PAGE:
Lepista panaeolus

Spotted Blewit

Status:

Uncommon to Rare

Chalice or Goblet shaped.

Cap:

10-12cm

Stem:

5-6cm

Means variegated.

Description

A characteristic species of meadows and unimproved pasture that often grows in large rings. Care should be taken with older specimens as the spots around the edge of the cap disappear with age and they can resemble other pale grassland species. The cap is smooth.

Smell

Mealy, like wet flour, quite strong. 

Season

Autumn, especially later in the season. We often find this species when search for wax caps towards the end of October. 

Habitat & Distribution

Meadows, churchyards and unimproved grassland. Usually when you find this species there is also a good array of waxcaps, clubs and corals too. This species often grows in large rings. 

Edibility

Edible but it would be wise to leave them alone, not only are they quite rare but the older specimens could be confused with more poisonous species such as the Clitocybes, which occur in the same habitat.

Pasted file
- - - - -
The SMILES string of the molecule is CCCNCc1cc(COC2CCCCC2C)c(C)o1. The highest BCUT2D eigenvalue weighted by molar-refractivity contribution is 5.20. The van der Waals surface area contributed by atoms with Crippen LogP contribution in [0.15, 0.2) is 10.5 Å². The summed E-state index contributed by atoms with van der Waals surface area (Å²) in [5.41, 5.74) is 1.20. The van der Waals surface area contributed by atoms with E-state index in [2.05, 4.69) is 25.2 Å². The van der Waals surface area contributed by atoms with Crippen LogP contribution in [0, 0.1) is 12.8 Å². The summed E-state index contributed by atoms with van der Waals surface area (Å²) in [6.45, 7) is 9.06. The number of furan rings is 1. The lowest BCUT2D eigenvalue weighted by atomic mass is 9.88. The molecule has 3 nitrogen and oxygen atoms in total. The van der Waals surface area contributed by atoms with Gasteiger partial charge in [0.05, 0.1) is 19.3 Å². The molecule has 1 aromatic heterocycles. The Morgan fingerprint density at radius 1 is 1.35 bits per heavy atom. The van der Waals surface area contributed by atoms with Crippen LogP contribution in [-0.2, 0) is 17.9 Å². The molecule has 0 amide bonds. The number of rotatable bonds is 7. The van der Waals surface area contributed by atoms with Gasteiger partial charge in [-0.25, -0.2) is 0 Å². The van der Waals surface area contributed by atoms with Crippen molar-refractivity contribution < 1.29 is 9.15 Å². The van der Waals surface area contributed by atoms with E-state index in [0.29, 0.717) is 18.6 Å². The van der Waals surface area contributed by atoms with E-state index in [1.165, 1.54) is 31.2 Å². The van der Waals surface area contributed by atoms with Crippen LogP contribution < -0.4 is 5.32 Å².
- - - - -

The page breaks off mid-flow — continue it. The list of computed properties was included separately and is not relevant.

Confusion Species

Spores 

4.5-7 x 3-5µ, minutely roughened, ellipsoid.

Spore Print Colour

Pale pink.

Young specimens with the ring of spots on the cap should be straight forward, but older specimens that have lost these could look like some of the poisonous grassland Clitocybes, such as Fool’s Funnel (Clitocybe rivulosa) which also grows in rings, although it is generally smaller than the Spotted Blewit.

Tel. 07533 132 129 

Email. info@discoverthewild.co.uk

Manchester, Cheshire, Deeside & North Wales

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